Oct. 10, 2007
The God Who Loves You
Poem: "The God Who Loves You" by Carl Dennis, from Practical Gods. © Penguin Poets, 2001. Reprinted with permission. (buy now)
The God Who Loves You
It must be troubling for the god who loves you
To ponder how much happier you'd be today
Had you been able to glimpse your many futures.
It must be painful for him to watch you on Friday evenings
Driving home from the office, content with your week
Three fine houses sold to deserving families
Knowing as he does exactly what would have happened
Had you gone to your second choice for college,
Knowing the roommate you'd have been allotted
Whose ardent opinions on painting and music
Would have kindled in you a lifelong passion.
A life thirty points above the life you're living
On any scale of satisfaction. And every point
A thorn in the side of the god who loves you.
You don't want that, a large-souled man like you
Who tries to withhold from your wife the day's disappointments
So she can save her empathy for the children.
And would you want this god to compare your wife
With the woman you were destined to meet on the other campus?
It hurts you to think of him ranking the conversation
You'd have enjoyed over there higher in insight
Than the conversation you're used to.
And think how this loving god would feel
Knowing that the man next in line for your wife
Would have pleased her more than you ever will
Even on your best days, when you really try.
Can you sleep at night believing a god like that
Is pacing his cloudy bedroom, harassed by alternatives
You're spared by ignorance? The difference between what is
And what could have been will remain alive for him
Even after you cease existing, after you catch a chill
Running out in the snow for the morning paper,
Losing eleven years that the god who loves you
Will feel compelled to imagine scene by scene
Unless you come to the rescue by imagining him
No wiser than you are, no god at all, only a friend
No closer than the actual friend you made at college,
The one you haven't written in months. Sit down tonight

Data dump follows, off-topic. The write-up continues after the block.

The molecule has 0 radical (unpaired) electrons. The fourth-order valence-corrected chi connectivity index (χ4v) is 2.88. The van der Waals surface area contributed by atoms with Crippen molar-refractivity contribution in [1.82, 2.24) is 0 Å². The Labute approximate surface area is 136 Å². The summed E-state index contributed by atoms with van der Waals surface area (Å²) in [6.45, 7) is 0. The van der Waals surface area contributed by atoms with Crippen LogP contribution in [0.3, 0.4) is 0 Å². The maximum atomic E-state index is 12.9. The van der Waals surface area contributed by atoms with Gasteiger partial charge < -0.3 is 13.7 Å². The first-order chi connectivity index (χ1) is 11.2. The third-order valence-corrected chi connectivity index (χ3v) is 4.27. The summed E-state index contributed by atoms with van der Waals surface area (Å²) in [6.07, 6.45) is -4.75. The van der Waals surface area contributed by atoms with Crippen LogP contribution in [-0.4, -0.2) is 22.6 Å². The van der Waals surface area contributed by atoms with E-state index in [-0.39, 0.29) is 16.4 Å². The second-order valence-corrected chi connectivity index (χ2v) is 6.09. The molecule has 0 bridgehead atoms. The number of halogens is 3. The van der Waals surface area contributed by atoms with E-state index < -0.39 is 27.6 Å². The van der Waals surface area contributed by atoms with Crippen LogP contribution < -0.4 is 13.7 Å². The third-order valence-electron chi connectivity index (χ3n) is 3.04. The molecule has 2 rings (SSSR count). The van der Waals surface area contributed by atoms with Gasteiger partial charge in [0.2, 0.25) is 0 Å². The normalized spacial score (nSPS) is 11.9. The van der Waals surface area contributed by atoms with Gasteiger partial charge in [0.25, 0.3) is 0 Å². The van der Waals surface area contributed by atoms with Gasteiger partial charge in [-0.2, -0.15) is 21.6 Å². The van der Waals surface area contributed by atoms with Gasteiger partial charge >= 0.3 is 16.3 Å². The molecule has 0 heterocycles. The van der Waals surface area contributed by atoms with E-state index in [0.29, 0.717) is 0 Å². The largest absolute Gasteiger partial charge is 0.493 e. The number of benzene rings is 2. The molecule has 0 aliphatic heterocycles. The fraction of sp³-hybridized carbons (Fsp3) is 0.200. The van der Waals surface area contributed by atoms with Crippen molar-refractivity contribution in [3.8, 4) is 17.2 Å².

And write him about the life you can talk about
With a claim to authority, the life you've witnessed,
Which for all you know is the life you've chosen.
Literary and Historical Notes:
It's the birthday of playwright, screenwriter and director Harold Pinter, (books by this author) born in East London (1930), who has said that the defining experience of his childhood was the bombing of London by the Nazis. He said, "There were times when I would open our back door and find our garden in flames. ... The condition of being bombed has never left me." He went on to make his name writing plays that mix hilarious moments with suddenly horrifying events, constantly throwing the audience off balance. His first major play was The Birthday Party (1958), about an old man renting a room in a boarding house who is terrified to learn that his landlords have decided to take in more tenants. When the new tenants arrive, they subject the man to a kind of police interrogation and then drag him away, while his landlords just go on with their lives. The play ran for only a single week when it opened in 1958, and got only one good review, but it's now considered a classic.
It's the birthday of the opera composer Giuseppe Verdi, born in a village near Parma, Italy (1813), who wrote the music for Rigoletto (1851), Il Trovatore (1853), and La Traviata (1853). He was just starting to make it as a composer in the late 1830s when his two children and his wife died within a few years of each other. He fell into a depression, but got himself out of it by composing at a furious pace, producing on average two operas a year between 1843 and 1849. He didn't just write the music, but also edited the libretto, hired the singers, supervised the rehearsals, and conducted the opening performances. The work schedule was exhausting, but it made him the most popular opera composer in Italy. The night that Il Trovatore (1853) premiered in Rome, the Tiber River flooded, and people had to wade through the water and mud to get to the theater, but it was still a full house.
It's the birthday of the jazz pianist Thelonious (Sphere) Monk, (albums by this musician) born in Rocky Mount, North Carolina (1917), who helped invent bebop in the late 1930s with Charlie Parker and Dizzy Gillespie. Parker and Gillespie achieved fame right way, but Monk spent the next 20 years struggling to make a living. He played any nightclub that would take him, sometimes working for just $20 a week. It wasn't until he began to play with John Coltrane in 1957 that people realized how revolutionary his style was, and some of his compositions became jazz standards, including "'Round Midnight" and "Straight No Chaser." Thelonious Monk said, "There are no wrong notes."
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